But the basic concept of a sexy, British lady version of Indiana Jones running around, finding treasure and being awesome is a wonderful (and broad enough) one that it actually makes perfect sense for the world of comics. This issue, which seems to be a one-off story (this is my first Tomb Raider comic, so I’m not sure about how Journeys fits in with whatever else was coming out at the time) where Lara takes a job that will allow a pair of archaeologists to prove whether a potential development site is the original location of Gomorrah or not.

The comic comes packed with some historical intrigue, a few fantasy elements (skeleton army!) and an interesting way of accomplishing her goal that isn’t super obvious, but best of all, it’s all told concisely in a single issue, something you don’t see much of these days. You need to know absolutely nothing about Croft aside from what’s right there in the title to enjoy this comic, but you also get the added bonus of Johnson’s somewhat angular artwork that reminded me of mosaics or stained glass at times. Are there other Tomb Raider comics or trades worth checking out?

Much like Web Of Spider-Man #81, which I read a few weeks back, Flash #88 (1994) written by Mark Waid and drawn by the amazing Mike Wieringo is an example not of a bad comic book story, but one I’ve read plenty of times in my comic reading career. In this case, the mostly carefree Wally West comes face to face (literally) with a woman who got injured while he was working to save other people. This snaps something in him and Flash spends much of the issue pushing himself way too hard to save as many people as possible. It’s the kind of issue where, while reading (and assuming you’ve experienced a story like this before) you get it after a few panels or pages, which makes flipping through the rest of them kind of boring.

But, they’re not THAT boring because damn if Wieringo wasn’t one of the best, most interesting and dynamic artists around. I haven’t read much of his run on Flash, just issues and trades here and there, but I think this is the first book I ever experienced his artwork on. He not only kills Wally (and all the emotions he goes through both in and out of the mask), but also puts the same amount of effort in the small army of normal folks found in this issue. Sure, I wish everyone in the book had cool powers or a fun costume so he could really show off, but you can really feel Wally’s sadness when he collapses in Linda’s arms at the end as well as the emotions flowing through the surrounding crowd.

As an added bonus, this book is jam packed with house ads for DC comics I was reading at the time and will make for a ton of fun Ad It Up posts!

Of the three books, the one I was least enthused about was Turok: Dinosaur Hunter #1 from Valiant (1993). I have not had great luck with the few Valiant issues I’ve read over the years (including Archer & Armstrong and Solar Man of the Atom issues from The Box) and know nothing about this property, but I wound up really enjoying this comic written by David Michelinie and drawn by Bart Sears.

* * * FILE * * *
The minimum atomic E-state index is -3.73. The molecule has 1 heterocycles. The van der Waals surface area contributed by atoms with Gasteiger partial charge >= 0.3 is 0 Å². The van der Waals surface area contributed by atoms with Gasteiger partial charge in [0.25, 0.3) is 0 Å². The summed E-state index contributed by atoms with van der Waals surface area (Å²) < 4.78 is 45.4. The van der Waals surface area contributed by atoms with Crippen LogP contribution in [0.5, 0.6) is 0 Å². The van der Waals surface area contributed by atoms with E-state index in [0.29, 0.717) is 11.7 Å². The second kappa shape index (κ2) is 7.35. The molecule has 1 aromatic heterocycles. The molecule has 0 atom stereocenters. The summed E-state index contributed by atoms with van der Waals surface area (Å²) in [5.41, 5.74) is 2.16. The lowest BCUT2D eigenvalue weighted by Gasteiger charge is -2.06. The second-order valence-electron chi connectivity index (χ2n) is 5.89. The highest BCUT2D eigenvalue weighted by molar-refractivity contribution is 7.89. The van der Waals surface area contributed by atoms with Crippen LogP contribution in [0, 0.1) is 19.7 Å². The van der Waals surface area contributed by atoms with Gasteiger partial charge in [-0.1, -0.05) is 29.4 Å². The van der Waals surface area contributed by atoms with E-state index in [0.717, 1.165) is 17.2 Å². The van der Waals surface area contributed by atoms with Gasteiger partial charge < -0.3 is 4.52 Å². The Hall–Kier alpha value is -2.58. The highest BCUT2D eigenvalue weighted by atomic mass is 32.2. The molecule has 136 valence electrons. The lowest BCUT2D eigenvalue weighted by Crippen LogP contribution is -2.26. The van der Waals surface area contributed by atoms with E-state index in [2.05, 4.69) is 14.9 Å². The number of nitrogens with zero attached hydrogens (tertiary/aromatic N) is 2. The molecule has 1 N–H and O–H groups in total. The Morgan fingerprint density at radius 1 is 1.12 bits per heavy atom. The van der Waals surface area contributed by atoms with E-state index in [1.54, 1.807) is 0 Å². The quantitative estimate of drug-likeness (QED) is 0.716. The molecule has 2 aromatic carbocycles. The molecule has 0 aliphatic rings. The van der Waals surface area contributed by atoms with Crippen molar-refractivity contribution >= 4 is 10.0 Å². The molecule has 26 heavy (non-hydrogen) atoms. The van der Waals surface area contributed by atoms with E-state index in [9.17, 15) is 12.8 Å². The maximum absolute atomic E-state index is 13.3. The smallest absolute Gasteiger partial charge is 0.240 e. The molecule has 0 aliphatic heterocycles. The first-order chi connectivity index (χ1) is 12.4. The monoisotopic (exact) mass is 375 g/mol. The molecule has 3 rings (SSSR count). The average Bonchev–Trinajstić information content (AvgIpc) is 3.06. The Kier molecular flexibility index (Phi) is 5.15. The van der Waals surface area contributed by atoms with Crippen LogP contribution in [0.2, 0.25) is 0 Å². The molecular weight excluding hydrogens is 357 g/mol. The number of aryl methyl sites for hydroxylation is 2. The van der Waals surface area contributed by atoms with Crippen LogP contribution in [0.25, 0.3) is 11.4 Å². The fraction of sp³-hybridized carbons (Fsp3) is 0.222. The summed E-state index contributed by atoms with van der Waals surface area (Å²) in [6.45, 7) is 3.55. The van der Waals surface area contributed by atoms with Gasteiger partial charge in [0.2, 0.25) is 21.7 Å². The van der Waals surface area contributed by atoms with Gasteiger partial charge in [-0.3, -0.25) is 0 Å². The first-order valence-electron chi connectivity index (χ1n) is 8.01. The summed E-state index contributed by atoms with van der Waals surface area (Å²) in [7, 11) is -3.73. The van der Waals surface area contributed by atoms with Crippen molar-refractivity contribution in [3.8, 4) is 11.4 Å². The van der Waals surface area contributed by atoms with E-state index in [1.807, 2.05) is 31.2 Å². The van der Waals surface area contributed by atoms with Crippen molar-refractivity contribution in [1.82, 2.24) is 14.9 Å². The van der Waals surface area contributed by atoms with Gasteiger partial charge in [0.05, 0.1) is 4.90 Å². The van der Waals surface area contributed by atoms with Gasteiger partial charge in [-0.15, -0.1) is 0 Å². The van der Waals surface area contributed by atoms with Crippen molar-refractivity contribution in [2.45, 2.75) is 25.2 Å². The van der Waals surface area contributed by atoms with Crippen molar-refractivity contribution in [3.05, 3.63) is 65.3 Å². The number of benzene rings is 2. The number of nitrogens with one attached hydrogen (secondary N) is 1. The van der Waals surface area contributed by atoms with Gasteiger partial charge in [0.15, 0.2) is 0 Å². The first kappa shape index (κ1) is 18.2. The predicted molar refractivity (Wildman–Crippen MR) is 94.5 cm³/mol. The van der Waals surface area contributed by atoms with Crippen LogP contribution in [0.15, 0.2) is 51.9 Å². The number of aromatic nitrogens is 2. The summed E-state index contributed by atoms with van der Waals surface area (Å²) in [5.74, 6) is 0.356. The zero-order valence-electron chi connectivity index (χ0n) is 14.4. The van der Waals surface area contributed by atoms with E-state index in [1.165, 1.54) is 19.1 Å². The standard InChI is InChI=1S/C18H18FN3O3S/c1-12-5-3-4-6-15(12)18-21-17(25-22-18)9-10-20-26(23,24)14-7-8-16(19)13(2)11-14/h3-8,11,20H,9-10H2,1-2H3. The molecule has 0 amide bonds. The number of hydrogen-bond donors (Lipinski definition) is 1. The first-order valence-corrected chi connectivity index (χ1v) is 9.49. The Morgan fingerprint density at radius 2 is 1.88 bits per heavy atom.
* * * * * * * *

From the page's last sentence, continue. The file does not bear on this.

I should note, that I had very little idea what was going on. Even though this is a number one issue, it is steeped (some might say mired) in whatever had just happened before this, which I think was the big Unity crossover that Valiant did around this time. However, even with a pretty low level of comprehension (they try to explain what’s going on, but I think it was all just too big to absorb as a new reader) I kept reading and had a fun time with a book about a Native American with a sci-fi bow hunting talking dinosaurs.

The comic is frontloaded with the continuity stuff, so once you’re done with that you can enjoy the story of a warrior finding a place he feels at home in for a while before his past catches up with him. It’s a standard part of the hero’s journey, but it’s told well and looks awesome as drawn by Bart Sears. I’ve mentioned before that the Valiant books were colored in a way I’m not as familiar with where it looks like they were finished with colored pencils or possibly water colors. That is done the best I’ve seen in this comic. I’d be very interested in reading more Turok comics by this team, any suggestions?

The Box: Solar #21, Ultraverse Break-Thru #2 & Micronauts #1

Here we have three more random books chosen at random and reviewed to the best of my abilities. I started off with Solar: Man Of The Atom #21 from Valiant, printed in 1993. The issue was written by Kevin Vanhook with pencils by Peter Grau and I’ll be honest, it didn’t do much for me making it the second Valaint book in a row that I didn’t like.

The main problem is that this is the 21st issue of a comic and I have close to no understanding of what’s going on. There’s some recap in the dialog boxes, but overall, I didn’t feel much connection to the characters or what was happening to them.

I did however like Grau’s art. It’s solid from a storytelling point of view and it looks like he got to have some real fun with the more outlandish characters and how some of the powers looked. His normal people aren’t particularly interesting, but when you’re dealing with super people in body-covering spandex, that’s not uncommon. There’s also an interesting kind of coloring going on in this comic that reminds me a bit of the original Milestone books as well as the other Valiant comics I’ve looked through. It’s got a pastel or colored pencil feel to it as opposed to the deep, rich colors you see in most comics these days. That might be thanks to different coloring methods or a difference in paper (this is newsprint and therefor not glossy).

The coolest thing about this comic? That rad Joe Quesada/Jimmy Palmiotti cover.